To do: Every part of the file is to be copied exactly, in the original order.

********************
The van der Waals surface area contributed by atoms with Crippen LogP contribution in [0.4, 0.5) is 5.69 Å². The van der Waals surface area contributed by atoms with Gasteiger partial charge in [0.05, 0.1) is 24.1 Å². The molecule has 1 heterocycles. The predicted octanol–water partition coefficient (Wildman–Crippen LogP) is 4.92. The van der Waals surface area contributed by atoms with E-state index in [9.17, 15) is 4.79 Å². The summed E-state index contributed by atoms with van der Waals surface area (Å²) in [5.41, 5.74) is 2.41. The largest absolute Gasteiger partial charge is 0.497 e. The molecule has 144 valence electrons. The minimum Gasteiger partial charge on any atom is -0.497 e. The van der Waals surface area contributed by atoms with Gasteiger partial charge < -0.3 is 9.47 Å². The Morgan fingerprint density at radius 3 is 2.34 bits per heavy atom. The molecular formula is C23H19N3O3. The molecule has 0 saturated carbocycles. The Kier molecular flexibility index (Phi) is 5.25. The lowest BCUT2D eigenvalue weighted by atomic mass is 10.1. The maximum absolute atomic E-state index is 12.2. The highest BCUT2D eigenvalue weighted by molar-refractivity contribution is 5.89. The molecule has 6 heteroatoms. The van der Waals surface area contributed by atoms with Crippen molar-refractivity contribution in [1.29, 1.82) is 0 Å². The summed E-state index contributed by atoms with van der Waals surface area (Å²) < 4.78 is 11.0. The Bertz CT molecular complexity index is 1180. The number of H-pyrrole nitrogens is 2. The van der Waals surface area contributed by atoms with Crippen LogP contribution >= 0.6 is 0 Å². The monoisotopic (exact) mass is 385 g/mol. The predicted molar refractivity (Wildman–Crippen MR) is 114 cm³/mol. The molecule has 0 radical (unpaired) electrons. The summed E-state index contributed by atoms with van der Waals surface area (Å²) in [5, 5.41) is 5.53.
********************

The van der Waals surface area contributed by atoms with Crippen LogP contribution in [0.4, 0.5) is 5.69 Å². The van der Waals surface area contributed by atoms with Gasteiger partial charge in [0.05, 0.1) is 24.1 Å². The molecule has 1 heterocycles. The predicted octanol–water partition coefficient (Wildman–Crippen LogP) is 4.92. The van der Waals surface area contributed by atoms with E-state index in [9.17, 15) is 4.79 Å². The summed E-state index contributed by atoms with van der Waals surface area (Å²) in [5.41, 5.74) is 2.41. The largest absolute Gasteiger partial charge is 0.497 e. The molecule has 144 valence electrons. The minimum Gasteiger partial charge on any atom is -0.497 e. The van der Waals surface area contributed by atoms with Gasteiger partial charge < -0.3 is 9.47 Å². The Morgan fingerprint density at radius 3 is 2.34 bits per heavy atom. The molecular formula is C23H19N3O3. The molecule has 0 saturated carbocycles. The Kier molecular flexibility index (Phi) is 5.25. The lowest BCUT2D eigenvalue weighted by atomic mass is 10.1. The maximum absolute atomic E-state index is 12.2. The highest BCUT2D eigenvalue weighted by molar-refractivity contribution is 5.89. The molecule has 6 heteroatoms. The van der Waals surface area contributed by atoms with Crippen molar-refractivity contribution in [1.29, 1.82) is 0 Å². The summed E-state index contributed by atoms with van der Waals surface area (Å²) < 4.78 is 11.0. The Bertz CT molecular complexity index is 1180. The number of H-pyrrole nitrogens is 2. The van der Waals surface area contributed by atoms with Crippen LogP contribution >= 0.6 is 0 Å². The monoisotopic (exact) mass is 385 g/mol. The predicted molar refractivity (Wildman–Crippen MR) is 114 cm³/mol. The molecule has 0 radical (unpaired) electrons. The summed E-state index contributed by atoms with van der Waals surface area (Å²) in [5, 5.41) is 5.53.